As for "Mexico" - once again why is it that every Texas singer-songwriter thinks they have to write a song called Mexico? Thankfully Mr. Keane makes this song's locale not even the point. This song starts with a nearly creepy-sounding intro rife with silken, whispery percussion. Keane's vocal entrance then takes a sharp turn with its peppy, almost simple-Country feel bringing to the forefront that this song isn't really about Mexico, it's about leaving to anywhere ("And now I've left it all behind me/But I've made up my mind to run"). The incredible shift back to moodiness in the last chord of the tune makes this song another gem of a songwriting and listening journey.

Is there anything more clichéd and overdone than a "hometown" song? From U2 to The Boss to Montgomery Gentry to Jackson Browne, it seems anything fresh about this kind of a song idea would have been wrung dry eons ago. But when you think maybe no one can say anything new or interesting in this sort of vein, along comes this little Country-Pop masterpiece indeed titled, "Hometown," with its goosebump-inducing harmonies and rich, amazing vocals.

Whereas so much of Mr. K's wonderful songs never veer from their homey angst too close to the edge of the abyss of mopey -- he gets a smidgen too close for comfort for me in "Piece of Me," even though this is another well-written tune. All of these songs' analogies about a missed lover taking "pieces of me" - "Take my brain/She says baby won't you carry me/Take my legs" - all get pushed almost to the point of me wanting to angrily scream at the song's protagonist to grow a pair. But despite that concern, how can you still not give props to a song that starts out discussing New York subways and ends up getting to one of the killer lines I have heard all this year, relating to our South Central Texas weather: "Now we live in Texas/Where the winter lasts five to seven days." If I am saying the only song kept this album from a perfect "10" rating is still the one that contains the most amazing single lyric, then I can't give a stronger, if slightly backhanded complement than that, folks.

The one cover on the album is a bit odd, but in a very good way. Tom Waits' "Anywhere I Lay My head" sounds so odd because, well, despite my worship of Waits' rather unique vocal style, Keane has a range beyond five notes and his voice isn't just one long, (if beautifully artistic sounding) growl. This song is very sparse - just a little guitar and string color with Guy Forsyth's strong guest vocals. - Visionation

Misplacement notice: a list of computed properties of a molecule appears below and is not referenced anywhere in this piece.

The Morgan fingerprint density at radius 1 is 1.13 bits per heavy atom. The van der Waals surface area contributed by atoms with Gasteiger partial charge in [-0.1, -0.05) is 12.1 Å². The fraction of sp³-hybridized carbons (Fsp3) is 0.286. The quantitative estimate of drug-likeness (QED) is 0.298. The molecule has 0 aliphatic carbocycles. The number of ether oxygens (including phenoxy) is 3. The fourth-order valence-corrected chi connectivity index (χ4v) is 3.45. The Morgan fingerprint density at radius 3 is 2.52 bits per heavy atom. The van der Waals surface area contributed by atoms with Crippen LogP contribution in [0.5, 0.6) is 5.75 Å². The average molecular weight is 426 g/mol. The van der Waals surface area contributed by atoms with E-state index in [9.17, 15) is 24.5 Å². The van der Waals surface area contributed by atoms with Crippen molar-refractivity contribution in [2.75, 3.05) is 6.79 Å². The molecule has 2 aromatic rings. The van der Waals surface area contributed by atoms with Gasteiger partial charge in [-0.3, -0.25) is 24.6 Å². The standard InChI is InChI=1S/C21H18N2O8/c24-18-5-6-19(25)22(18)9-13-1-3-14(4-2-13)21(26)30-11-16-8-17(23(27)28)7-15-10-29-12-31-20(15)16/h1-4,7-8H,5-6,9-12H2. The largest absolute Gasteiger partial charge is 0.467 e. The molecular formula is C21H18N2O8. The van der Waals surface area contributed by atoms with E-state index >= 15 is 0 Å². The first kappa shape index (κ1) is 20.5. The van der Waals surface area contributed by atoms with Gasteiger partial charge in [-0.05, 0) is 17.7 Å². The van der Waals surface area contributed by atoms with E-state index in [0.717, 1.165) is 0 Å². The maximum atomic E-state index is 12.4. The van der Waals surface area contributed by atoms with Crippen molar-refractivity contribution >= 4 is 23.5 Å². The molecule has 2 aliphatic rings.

I Ain't Even Lonely -- 2005


Feeling a bit camera shy


Brian Keane performs with a twinkle in his eye. Sometimes it is a twinkle of mischief as he tells the lyrical story of Odysseus, his westernized, modern tribute to the Odyssey. Other times, it is a twinkle of conviction as he strums through stories of a life worth living and time well spent � despite the inevitable scrapes and bruises that come along with it.

Originally from South Carolina, Keane�s story line is shaped from stints of time spent in New York City, Boston, and currently, Austin, Texas. At the end of 2006 and the beginning of 2007, Keane toured world-wide with Patrice Pike, playing keys and electric guitar. In the past he performed as a keyboardist in the house band of NYC�s famed Cafe Wha? and worked as a multi-instrumentalist (singer, bassist, pianist, and banjoist) and writer with the NYC bluegrass band Red Rooster. As a founding member of the Band of Heathens, he swapped songs in the group whose sound is often summed up by the words �rock and roll stew�.

Keane plays well with others, but is not afraid to sit alone in the spotlight � and he is not afraid to entertain an audience. �I just want the audience to have fun�, says Keane. �I keep eye contact with as many people as I can. I want to see how people react when they hear a song.� Keane is aware of how the words of his songs can penetrate the hearts of listeners and bring to mind memories that may include hard times. Still, he hopes some, including himself, can find some resolution in relating to experiences and observations turned to lyric. And, when he senses things are getting a little heavy, that�s when he pulls out one of his many songs that beg to be sung with a sly grin. �I like to mix it up so people don�t take themselves too seriously. So I don�t take myself too seriously.�

Keane�s debut album, I Ain�t Even Lonely, released in 2005 to both critical acclaim and commercial success. "I Ain't Even Lonely sounds as if Keane played it in his head for years before finally laying it down. There's just such an easy grace at work here. May Mr. Keane make many more..." stated Michael Corcoran of XLent Magazine.

In March, Keane�s fans will get a preview of his sophomore effort, with the release of the single �Forbidden�, a semi-autobiographical tale of a romance that tests the boundaries of a personal faith. A full-length album is scheduled to follow in the fall of 2007.